There’s nothing a politician likes more than a mantra – a phrase that can be repeated over and over until the thought might become reality.
And one of the latest mantras to grace British ministers is ‘scientific superpower’. It’s been around for a while. In 2021, former Prime Minister Boris Johnson said his government’s aim was to restore Britain’s position as a scientific superpower. More recently – late 2023 to be precise – Chancellor of the Exchequer, Jeremy Hunt, told MPs his aim was to ensure the UK could rival Silicon Valley. This year, the Prime Minister reorganized the government apparatus and created a Ministry of Science, Innovation and Technology. Start-ups and scale-ups are of course expected to play a vital role in the flourishing of commercially exploitable science.
So how skeptical should we be? It’s tempting to think of the agenda of the scientific superpowers as something of a fig leaf for government at a time when the broader economy doesn’t look particularly healthy.
That would be overly cynical. To begin with, the UK technology sector is performing quite well. It continues to attract high levels of foreign and domestic VC cash. In the first half of 2022 £14.7.7 billion of VC capital flowed to Britain. And although investment fell sharply to £8bn between July and December, the UK tech sector is still a magnet for capital. Perhaps more importantly, it is economically important for the UK to ensure that it does not lag behind the commercial development of key technologies. So no one should argue with the ambition.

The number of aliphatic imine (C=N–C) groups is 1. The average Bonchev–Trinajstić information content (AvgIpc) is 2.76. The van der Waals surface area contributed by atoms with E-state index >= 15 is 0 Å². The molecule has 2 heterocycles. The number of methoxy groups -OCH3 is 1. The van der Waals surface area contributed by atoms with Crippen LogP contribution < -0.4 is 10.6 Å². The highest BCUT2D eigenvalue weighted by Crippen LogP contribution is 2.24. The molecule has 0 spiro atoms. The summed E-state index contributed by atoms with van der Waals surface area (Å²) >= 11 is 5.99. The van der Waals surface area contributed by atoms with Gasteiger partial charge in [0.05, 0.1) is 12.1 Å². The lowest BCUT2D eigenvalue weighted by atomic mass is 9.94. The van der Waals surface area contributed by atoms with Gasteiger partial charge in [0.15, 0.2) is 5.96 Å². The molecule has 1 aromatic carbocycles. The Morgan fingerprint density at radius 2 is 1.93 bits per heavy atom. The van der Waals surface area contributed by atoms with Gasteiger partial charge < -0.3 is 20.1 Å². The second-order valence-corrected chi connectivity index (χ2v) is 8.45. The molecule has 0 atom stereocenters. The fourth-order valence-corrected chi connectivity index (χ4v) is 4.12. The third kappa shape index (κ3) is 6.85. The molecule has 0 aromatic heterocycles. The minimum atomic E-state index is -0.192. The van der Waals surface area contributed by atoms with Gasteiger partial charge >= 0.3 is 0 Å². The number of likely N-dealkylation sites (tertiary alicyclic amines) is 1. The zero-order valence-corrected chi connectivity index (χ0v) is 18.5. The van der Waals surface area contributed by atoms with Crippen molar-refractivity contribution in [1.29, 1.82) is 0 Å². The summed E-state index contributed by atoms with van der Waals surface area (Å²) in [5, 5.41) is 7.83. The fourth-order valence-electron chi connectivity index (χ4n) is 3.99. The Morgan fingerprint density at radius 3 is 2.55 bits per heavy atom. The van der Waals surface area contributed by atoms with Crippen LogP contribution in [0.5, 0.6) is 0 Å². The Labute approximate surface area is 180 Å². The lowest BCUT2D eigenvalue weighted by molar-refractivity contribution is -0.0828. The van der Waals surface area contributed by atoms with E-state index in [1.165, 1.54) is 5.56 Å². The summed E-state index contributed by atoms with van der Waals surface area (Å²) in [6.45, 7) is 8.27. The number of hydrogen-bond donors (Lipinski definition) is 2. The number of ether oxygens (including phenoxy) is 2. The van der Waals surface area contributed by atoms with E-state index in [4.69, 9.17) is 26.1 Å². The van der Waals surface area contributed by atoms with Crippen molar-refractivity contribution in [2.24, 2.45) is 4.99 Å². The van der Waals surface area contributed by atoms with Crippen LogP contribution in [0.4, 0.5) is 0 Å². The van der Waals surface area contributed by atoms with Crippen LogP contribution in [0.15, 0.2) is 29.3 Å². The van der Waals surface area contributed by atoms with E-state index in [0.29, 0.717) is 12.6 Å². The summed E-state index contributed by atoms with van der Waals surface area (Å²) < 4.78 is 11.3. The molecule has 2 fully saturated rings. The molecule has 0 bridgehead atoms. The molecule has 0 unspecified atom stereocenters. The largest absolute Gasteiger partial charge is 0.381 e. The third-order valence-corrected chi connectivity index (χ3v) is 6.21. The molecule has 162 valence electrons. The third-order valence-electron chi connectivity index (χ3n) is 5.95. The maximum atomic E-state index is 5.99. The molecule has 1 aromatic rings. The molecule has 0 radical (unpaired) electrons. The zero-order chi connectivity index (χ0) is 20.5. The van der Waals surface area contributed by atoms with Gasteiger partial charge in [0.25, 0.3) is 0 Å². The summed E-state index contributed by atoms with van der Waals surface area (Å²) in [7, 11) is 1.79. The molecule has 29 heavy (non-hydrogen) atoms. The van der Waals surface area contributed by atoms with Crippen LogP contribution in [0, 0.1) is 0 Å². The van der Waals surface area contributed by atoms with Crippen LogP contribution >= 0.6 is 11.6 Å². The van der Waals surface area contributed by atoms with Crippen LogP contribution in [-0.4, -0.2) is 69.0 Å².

But as Science Secretary George Freeman has acknowledged, Britain is not yet a scientific superpower, but rather – in his words – a “scientific powerhouse”. To achieve the former status, you must become an ‘innovation nation’. Essentially, what he meant was to create an environment in which scientific research could be successfully industrialized.
How can that be achieved? I spoke to two CEOs of scale-ups at the heart of the science and technology sector to get their thoughts on the measures needed to support their industries.
Scott White is CEO of Pragmatic Semiconductor. It was founded twelve years ago and has developed a microchip technology that does not require silicon. Today it produces cheap and flexible chips that can be used in multiple contexts. The business model revolves around manufacturing – with a facility in the North East of England – but also plans to offer customers compact manufacturing equipment. In addition, it designs its own RFID chips for tracking goods during transport.
Pragmatic just commissioned a survey of 250 technology company leaders. When asked whether the government can achieve its goal of being a scientific superpower by 2030, a healthy 68 percent answered yes, but only 40 percent believed that sufficient government support was provided.
As White sees it, the UK’s cash-rich ecosystem remains unbalanced, with much of the funding going to start-ups rather than scale-ups. Most of the capital invested in later stages comes from abroad. “We did a Series C in 2021, 2022, that was for $125 million. Eighty percent of the investment came from outside the UK,” he says.
So on that front there is a need for capital that will allow tech companies to stay in the UK both in terms of location and control as they grow.